We learned that in order to achieve both a business relationship and clinical patient relationship, it was crucial to listen to what the patient really wanted. When we began to focus on these needs, we heard that their needs weren’t all that different than before-they were now simply being brought to a loud crescendo that became harder to ignore. We could no longer simply expect patients to fulfill their portion while we at times dropped the ball on our end. We had to have a two-way, equal relationship.

We found that patients wanted a few things:

• An exam focused on their needs

• Someone to talk to who cares

• Prompt resolution of concerns

Focused exam. Currently, patient exams are focused on the doctor’s needs. The last time the patient was here, the doctor wrote in his “orders” what he wanted for the next visit. This system is designed to see the patient in a timely, and efficient manner by ensuring that the staff conducts the exam that fits the patient needs.

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Well, not really. Because what the patient really wanted from today’s exam was another refraction check because she is still unhappy with her glasses. The doctor ordered a vision, pressure, and dilate check. The patient pressured the technician for the refraction, the technician performed the refraction, and tech caught heat from the doctor because-in his opinion-it was unnecessary.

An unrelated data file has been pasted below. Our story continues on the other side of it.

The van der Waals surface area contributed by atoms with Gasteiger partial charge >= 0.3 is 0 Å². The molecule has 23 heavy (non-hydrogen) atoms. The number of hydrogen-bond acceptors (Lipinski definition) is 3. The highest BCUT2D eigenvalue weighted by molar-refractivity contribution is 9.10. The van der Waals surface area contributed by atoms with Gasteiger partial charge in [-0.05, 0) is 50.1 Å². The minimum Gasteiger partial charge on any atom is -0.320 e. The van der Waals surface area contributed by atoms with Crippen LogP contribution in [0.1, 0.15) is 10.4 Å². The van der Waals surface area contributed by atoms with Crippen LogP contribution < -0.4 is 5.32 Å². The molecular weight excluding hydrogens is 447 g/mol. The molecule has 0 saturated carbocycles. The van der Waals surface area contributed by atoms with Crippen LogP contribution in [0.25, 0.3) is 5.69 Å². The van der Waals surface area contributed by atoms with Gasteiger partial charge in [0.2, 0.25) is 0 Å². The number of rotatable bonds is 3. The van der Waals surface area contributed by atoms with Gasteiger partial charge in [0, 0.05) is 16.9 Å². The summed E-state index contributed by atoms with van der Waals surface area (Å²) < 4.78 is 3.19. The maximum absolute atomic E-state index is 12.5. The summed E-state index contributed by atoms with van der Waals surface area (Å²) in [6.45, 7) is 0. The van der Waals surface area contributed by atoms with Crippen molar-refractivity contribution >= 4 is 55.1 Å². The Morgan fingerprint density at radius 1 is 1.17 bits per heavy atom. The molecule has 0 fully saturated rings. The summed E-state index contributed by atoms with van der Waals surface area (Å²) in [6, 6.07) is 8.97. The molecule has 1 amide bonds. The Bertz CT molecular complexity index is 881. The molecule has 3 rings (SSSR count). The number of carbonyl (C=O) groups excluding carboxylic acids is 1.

Caring listener. With the emergence of EMR/EHR, most doctors and staff have their noses firmly implanted in a screen. Gone are the days of looking at the patient and having a conversation. And if staffers are looking at patients and talking, it is while they are at the slit lamp. Some offices added the patient “convenience” of a screen large enough so that the patient can see what is being entered. This is not what patients mean when they say they want to talk with their doctors.

Prompt resolution. If the concern is a copay, ask someone to look into the matter while you are performing the patient’s exam. Don’t let the patient leave the office unhappy-especially if he is voicing those concerns throughout the exam. Often the staff will get into an “It’s not my job” mentality and allow the problem to be passed down the line. Patient care is everyone’s job, and the patient is the job.

What can we do to improve this relationship with this customer/patient currently in the chair?

Lastly, we want them back. If we work hard enough to align the business and clinical part stogether, they will return. Hopefully, they will bring others along as well.